The Base Force - Our Navy in WW2 - 1945
Map of Major Existing Naval Bases, Other Bases, or Patrol Outposts. It Includes Locations for New Bases -- Recently Acquired from Great Britain. Our Navy, 1945. GGA Image ID # 1d657dd1e1
Naval power does not lie in ships and planes alone, but in a combination of Men, Ships and Planes, and Bases.
A man-of-war requires innumerable items which can be transported by herself in but limited quantities, such as fuel to operate her—food for the crew—ammunition for her guns—and many other consumable supplies necessary for upkeep and maintenance.
Eventually, too, the ship will require docking for repairs and reconditioning. The closer our fleet can be to bases of supply, no matter how far from home, the more efficient will be the results obtained.
Conveniently located and properly equipped bases automatically multiply the numbers and power of ships that can be kept in action, because ships will not need to travel great distances to home ports for refueling, repairs or for supplies.
Today, we are fortunate in our ring of Naval Bases. The accompanying map (above) shows the major bases, patrol outposts and, particularly, sites of the eight new bases in the Atlantic and Caribbean areas recently acquired from Great Britain.
These latter bases, extending from Newfoundland in the north to British Guiana in the south, enable us to meet an approaching enemy a thousand miles farther eastward than we could before these sites were acquired. Recently through an agreement with the government of Denmark, we have acquired rights to establish a base, or patrol outpost, on the tip of Greenland.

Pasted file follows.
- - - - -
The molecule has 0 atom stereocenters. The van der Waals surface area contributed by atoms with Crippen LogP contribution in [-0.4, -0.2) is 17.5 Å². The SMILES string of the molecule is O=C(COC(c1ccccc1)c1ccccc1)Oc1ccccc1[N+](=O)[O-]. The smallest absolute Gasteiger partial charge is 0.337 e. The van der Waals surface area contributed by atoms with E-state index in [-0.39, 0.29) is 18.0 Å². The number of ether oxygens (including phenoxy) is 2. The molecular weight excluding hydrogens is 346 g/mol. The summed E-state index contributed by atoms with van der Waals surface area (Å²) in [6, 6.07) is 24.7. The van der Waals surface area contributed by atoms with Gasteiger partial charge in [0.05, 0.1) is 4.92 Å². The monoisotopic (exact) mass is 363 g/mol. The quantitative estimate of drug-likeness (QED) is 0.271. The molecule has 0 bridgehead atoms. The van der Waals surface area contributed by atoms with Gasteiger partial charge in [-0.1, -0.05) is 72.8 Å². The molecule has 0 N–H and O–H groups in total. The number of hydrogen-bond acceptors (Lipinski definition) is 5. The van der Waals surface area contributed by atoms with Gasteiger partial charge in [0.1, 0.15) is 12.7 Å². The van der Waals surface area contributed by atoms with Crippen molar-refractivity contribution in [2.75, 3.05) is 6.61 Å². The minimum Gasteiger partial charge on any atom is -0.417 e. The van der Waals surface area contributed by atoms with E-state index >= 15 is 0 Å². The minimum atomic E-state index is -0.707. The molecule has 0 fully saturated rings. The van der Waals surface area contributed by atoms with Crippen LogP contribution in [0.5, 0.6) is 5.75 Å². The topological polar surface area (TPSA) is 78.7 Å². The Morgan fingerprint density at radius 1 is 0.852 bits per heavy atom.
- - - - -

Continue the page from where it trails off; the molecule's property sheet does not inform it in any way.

Hawaii may truly be called the Gibraltar of the Pacific. It provides a large berthing space for the fleet at Pearl Harbor and is relatively well protected. Patrol outposts have been established on other islands in the Pacific, as shown by the map.
Bases in Alaska and at Dutch Harbor in the Aleutian Islands are being greatly strengthened.
Adequate Bases are located along both our coast lines to service our Atlantic and Pacific fleets. Should the Panama Canal be destroyed, thus preventing movement of our fleets from one ocean to the other, our bases are so situated and equipped that each fleet could operate successfully as a separate unit.
Truly, Bases are as vital to our National Defense as are the actual fighting ships of our Fleet.
MEN OF THE NAVY
Men of the Navy. Our Navy, 1945. GGA Image ID # 1d65ee9256
As a result of the expanding building program the question of personnel has become exceedingly important. The thought of a "Two-Ocean Fleet," consisting of great numbers of modem ships and planes, together with adequate bases, affords a feeling of security.
Yet these ships and planes would not be effective without highly-trained personnel in tactics, gunnery, engineering, communications and allied specialties.
To man our future navy of some 690 combatant vessels, numerous auxiliaries, and 15,000 or more planes, we will need, afloat and ashore, a total of approximately 35,500 officers and 461,000 enlisted men.